We’re going to talk a little bit today about your practice and what you do and how you got into doing the work that you do. I first wanted to talk with you a little bit about what I saw on your website and I really loved what you said I think mostly because it resonated with me and this idea of how we’ve become human doings but not human beings. You mentioned that your mission is to provide healing with presence and passion and that by truly being ourselves we can reclaim a free and joyful life and I just loved that. I thought that was so well written and it really did speak to me so I’m curious, first of all it seems like this would be the origin of where your practice name came from and why do you think that’s so important right now?
Well, I think that we really need some, we need some opportunities to reconnect to ourselves. We have plenty of opportunities to disconnect whether that be through, whether that’s through addiction, whether that’s through technology, people we spend more and more time on our phones and that’s where we’re looking but not a lot of time listening to our intuition, listening to our inner wisdom and opening up that channel. I think it’s a skill that needs to be taught because it’s not something that we do naturally so I love helping people with that. First of all I love doing it myself but I also love bringing that to other people and whether there route is through meditation, whether it’s through mindfulness, whether it’s through spending time in nature. Those are just a few of the ways and it really helps us to rebuild that trust with ourselves that’s often been broken when we’ve struggled with mental health issues or certainly with addiction.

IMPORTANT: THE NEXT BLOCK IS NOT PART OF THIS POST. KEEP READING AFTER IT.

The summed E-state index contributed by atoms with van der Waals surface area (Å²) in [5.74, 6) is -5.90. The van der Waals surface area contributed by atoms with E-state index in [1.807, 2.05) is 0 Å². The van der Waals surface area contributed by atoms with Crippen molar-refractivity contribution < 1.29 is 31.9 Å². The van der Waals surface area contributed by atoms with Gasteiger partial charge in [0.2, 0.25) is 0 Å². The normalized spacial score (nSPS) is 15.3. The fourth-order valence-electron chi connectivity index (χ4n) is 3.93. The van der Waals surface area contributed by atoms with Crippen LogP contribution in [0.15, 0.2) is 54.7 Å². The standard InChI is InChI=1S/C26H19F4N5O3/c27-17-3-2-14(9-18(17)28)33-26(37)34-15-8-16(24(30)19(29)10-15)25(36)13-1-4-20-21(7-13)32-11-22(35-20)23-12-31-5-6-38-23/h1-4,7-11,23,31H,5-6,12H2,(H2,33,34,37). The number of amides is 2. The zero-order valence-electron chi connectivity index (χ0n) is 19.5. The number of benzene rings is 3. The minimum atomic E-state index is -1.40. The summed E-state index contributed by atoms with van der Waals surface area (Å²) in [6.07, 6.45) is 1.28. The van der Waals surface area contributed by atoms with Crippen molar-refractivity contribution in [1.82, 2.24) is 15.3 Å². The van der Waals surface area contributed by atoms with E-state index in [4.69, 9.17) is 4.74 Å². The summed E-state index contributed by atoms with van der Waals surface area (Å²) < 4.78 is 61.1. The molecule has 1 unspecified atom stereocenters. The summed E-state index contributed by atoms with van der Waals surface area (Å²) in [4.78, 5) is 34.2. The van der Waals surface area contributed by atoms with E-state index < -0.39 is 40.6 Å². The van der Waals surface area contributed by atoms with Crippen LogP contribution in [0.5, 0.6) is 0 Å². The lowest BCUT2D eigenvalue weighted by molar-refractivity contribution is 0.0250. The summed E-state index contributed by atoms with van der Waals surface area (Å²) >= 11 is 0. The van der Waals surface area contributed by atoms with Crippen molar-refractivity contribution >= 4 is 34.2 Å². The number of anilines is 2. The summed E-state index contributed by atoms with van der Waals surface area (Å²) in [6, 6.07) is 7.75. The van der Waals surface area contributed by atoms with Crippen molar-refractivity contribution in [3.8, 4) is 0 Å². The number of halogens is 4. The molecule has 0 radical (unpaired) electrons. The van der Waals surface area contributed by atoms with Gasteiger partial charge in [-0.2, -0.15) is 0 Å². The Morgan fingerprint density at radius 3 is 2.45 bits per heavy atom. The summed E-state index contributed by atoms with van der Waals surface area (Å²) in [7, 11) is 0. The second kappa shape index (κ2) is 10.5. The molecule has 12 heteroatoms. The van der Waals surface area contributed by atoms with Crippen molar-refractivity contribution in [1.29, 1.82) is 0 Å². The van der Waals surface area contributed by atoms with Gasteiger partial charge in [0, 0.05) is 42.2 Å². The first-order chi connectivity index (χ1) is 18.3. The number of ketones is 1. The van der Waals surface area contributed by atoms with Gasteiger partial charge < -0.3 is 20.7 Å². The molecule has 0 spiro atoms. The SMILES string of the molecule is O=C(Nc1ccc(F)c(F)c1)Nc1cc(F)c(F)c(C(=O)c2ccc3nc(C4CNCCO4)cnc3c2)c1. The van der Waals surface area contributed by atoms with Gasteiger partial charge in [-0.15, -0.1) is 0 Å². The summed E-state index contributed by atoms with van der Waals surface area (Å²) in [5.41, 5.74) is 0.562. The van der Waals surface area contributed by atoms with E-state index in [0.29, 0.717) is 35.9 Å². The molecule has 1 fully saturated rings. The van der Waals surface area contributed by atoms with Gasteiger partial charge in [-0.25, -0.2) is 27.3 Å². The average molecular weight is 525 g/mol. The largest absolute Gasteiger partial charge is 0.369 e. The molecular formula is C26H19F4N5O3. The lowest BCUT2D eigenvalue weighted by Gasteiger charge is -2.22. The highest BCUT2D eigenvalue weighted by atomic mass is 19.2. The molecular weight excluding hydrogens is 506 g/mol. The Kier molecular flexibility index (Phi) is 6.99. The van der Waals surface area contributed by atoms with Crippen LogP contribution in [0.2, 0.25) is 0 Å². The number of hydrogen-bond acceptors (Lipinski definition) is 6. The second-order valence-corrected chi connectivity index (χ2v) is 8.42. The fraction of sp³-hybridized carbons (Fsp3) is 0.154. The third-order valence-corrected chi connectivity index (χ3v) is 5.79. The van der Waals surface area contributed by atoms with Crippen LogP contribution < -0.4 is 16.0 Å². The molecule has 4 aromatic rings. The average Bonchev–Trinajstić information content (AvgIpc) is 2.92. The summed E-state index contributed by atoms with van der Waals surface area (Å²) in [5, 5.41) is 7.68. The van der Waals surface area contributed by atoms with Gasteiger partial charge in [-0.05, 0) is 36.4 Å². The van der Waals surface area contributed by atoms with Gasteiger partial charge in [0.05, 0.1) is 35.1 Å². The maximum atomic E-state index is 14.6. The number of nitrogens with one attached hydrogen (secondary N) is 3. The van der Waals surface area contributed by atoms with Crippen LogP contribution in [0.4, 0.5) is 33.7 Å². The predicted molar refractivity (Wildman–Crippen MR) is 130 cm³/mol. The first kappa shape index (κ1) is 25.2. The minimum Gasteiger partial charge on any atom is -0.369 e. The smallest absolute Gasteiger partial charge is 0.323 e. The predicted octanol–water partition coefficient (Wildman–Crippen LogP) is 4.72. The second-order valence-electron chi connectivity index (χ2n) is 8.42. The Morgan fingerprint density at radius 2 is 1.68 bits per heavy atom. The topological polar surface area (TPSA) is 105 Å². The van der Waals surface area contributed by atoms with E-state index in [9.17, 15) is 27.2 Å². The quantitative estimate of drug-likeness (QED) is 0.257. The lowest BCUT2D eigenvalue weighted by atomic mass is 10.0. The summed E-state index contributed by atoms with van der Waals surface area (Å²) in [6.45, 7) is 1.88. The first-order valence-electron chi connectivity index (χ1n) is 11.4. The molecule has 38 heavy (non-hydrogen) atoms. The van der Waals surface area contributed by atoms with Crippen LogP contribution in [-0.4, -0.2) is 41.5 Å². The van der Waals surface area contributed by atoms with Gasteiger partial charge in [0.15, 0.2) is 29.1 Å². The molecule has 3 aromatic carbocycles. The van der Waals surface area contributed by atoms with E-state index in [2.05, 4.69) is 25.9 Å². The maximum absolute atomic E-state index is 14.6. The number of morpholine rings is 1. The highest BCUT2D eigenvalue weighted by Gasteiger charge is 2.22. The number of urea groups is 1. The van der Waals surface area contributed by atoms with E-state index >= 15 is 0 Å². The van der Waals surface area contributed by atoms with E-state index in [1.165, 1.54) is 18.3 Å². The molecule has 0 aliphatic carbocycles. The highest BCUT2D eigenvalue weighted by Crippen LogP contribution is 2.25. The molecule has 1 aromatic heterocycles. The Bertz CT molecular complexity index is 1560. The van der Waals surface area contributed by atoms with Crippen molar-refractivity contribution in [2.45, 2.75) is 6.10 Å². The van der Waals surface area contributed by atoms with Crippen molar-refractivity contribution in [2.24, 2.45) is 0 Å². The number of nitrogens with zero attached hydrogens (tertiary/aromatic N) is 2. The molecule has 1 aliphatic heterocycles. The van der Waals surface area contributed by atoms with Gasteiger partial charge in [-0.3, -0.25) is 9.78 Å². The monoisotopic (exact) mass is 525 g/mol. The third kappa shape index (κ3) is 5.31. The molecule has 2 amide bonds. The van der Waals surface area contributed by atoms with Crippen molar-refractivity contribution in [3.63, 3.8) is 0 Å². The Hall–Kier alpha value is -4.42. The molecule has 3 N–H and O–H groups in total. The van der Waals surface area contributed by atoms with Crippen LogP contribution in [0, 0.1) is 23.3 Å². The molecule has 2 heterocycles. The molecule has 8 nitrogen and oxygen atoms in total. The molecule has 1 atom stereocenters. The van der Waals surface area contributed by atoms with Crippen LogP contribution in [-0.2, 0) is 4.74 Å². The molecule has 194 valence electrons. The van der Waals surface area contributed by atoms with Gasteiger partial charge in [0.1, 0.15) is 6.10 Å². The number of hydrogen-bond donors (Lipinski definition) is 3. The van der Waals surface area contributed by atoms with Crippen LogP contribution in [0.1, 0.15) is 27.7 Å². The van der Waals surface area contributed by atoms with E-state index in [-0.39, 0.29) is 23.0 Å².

It’s funny because it’s almost giving yourself permission to do the work that you need to do to take care of yourself and oftentimes it feels like there’s a lot of shame that’s affiliated with people doing that. Most people don’t think about how taking a half a day off from work and giving yourself some time to just decompress and disconnect seems almost gluttonous to some folks but absolutely so necessary.
It is. I think there’s a huge cost when we don’t do that. Yeah, I like to really normalize it and I think more and more people are talking about self care but I find it helpful to make that real in someone’s life. What does self care look like for you and-
What does that look like for you Erin when you say self care?
For me, I’m very protective of my schedule because if I schedule too much then I’m not present for each thing that I have to show up for. That’s with clients so I don’t see more than four clients in a day because I don’t want for that last client for me to not be really there for them. It means being mindful of my social calendar and I’m an introvert so if I have spent a lot of time talking to a lot of people or in a group I know that I’m going to need some time by myself to have some solitude and reflection. I love nature, I love hiking. That’s just, I’m looking forward to when it’s a little bit warmer and I can get out there and do more of that.
That’s a perfect segue into my next question which is you love nature and you moved here from Chicago, not too long ago actually.
Right, yeah it’s been-It’s been almost a year.
Not a native of Colorado but sounds like you’re taking full advantage of the Colorado lifestyle which is great. You worked at Hazelton and Betty Ford and really impressive how you worked at this really, huge organization that had a model of treatment that was very focused on just a very traditional way of doing addiction treatment work and so what you’ve talked about is this idea of shifting away from this acute care model of working with addiction to really looking at recovery management and looking how that integration plays a part with somebody’s long term recovery. What first got you thinking that this was the shift that needed to happen in working with addiction and what have been some of the benefits from it?